Annuit coeptis

Last week I had a meeting with the American Embassy’s Public Affairs officer, as member of a committee representing my employer. The Embassy want us to organise public events using their guest speakers for free, either resident in the Outpost or invited for that purpose. Among the many suggestions they put forward (some of them actually very interesting, we are seriously considering to take up their offer on these), they included us hosting public lectures with themes such as ‘EU-US trade relations’ and ‘American foreign policy’. NL, also in the committee, asked whether these two would be of a historic perspective (subtle NL!) and, more specifically, whether the speaker would discuss Cold War era American foreign policy. “Oh no, we are talking today‘s foreign policy”, replied the Embassy officer. “Aha”, I thought.

The officer himself was naturally forthcoming and smooth-talking (Lord, diplomats are always somehow scary in their own elusive manner, and I have met so many of them here in the Outpost). I politely and civilly attacked the Embassy for suggesting us to act as a vehicle of their government’s propaganda and went on to request from them to bring us an expert speaker on racism, who we would gladly host as here in the Outpost “we can certainly use the valuable US experience on the matter”. He (diplomatically) enthusiastically exclaimed that this was a wonderful idea, and that this is why such meetings are great.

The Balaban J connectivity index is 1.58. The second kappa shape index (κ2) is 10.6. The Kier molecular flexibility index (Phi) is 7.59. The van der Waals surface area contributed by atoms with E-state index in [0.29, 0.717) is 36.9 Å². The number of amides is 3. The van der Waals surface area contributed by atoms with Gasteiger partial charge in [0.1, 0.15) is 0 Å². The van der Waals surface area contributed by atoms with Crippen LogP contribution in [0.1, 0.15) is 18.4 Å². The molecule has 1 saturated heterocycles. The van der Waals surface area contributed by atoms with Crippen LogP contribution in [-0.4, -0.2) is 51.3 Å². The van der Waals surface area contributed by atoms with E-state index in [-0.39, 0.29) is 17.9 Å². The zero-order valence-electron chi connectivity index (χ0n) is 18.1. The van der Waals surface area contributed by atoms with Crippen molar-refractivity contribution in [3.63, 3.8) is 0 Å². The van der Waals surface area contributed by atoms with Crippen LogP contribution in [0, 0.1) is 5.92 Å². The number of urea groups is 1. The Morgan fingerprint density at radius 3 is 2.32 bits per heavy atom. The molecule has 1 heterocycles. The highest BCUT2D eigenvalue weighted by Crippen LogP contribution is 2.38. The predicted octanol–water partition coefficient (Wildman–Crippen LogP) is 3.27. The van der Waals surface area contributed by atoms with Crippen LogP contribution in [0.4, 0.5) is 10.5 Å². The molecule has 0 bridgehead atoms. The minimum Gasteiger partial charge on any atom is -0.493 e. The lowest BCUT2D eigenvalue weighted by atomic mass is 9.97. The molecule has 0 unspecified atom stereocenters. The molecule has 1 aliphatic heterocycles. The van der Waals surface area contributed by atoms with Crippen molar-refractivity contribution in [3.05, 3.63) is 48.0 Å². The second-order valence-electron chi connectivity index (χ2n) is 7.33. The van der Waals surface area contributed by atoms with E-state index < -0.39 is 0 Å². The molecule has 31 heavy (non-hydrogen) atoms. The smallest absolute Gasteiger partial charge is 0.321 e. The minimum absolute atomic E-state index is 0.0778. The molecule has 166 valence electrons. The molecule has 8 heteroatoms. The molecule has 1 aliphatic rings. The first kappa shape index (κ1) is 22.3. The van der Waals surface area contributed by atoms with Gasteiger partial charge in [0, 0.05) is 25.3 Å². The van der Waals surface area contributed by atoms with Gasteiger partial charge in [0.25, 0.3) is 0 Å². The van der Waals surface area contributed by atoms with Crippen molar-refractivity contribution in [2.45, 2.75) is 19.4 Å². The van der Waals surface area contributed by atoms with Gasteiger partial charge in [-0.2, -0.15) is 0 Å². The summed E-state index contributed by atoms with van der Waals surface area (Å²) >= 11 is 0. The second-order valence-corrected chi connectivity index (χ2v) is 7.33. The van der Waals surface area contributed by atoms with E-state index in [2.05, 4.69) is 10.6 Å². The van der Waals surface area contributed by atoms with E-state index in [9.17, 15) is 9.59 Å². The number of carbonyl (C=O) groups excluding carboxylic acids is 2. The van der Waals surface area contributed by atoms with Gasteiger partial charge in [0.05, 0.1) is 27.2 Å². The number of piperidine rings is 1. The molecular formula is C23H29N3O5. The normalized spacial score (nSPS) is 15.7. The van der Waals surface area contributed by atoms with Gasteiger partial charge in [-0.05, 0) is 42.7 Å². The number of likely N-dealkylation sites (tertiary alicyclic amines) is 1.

The guy has an @state.gov email address; his bodyguard, looking like an Iraqi insurgent, was waiting outside the board room throughout the meeting standing, hands crossed in front of his genitalia, like a footballer waiting for a free kick.

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3 thoughts on “Annuit coeptis

  1. Diplomats are just fancy marketers promoting entire countries. You can never get a straight answer out of them on anything. Ask them what colour the sky is and they’ll tell you they’ll ‘have to get back to you on that’. They neither confirm or deny rumours and believe in beauty pageant skill-testing question cliches. I’d hate to have their job, where every word they speak has a price tag. But it might be worth it just to get free parking and tax free income and enough free food to feed the continent of Africa.

  2. Pingback: “… neither reveals nor conceals” » Chomsky note I

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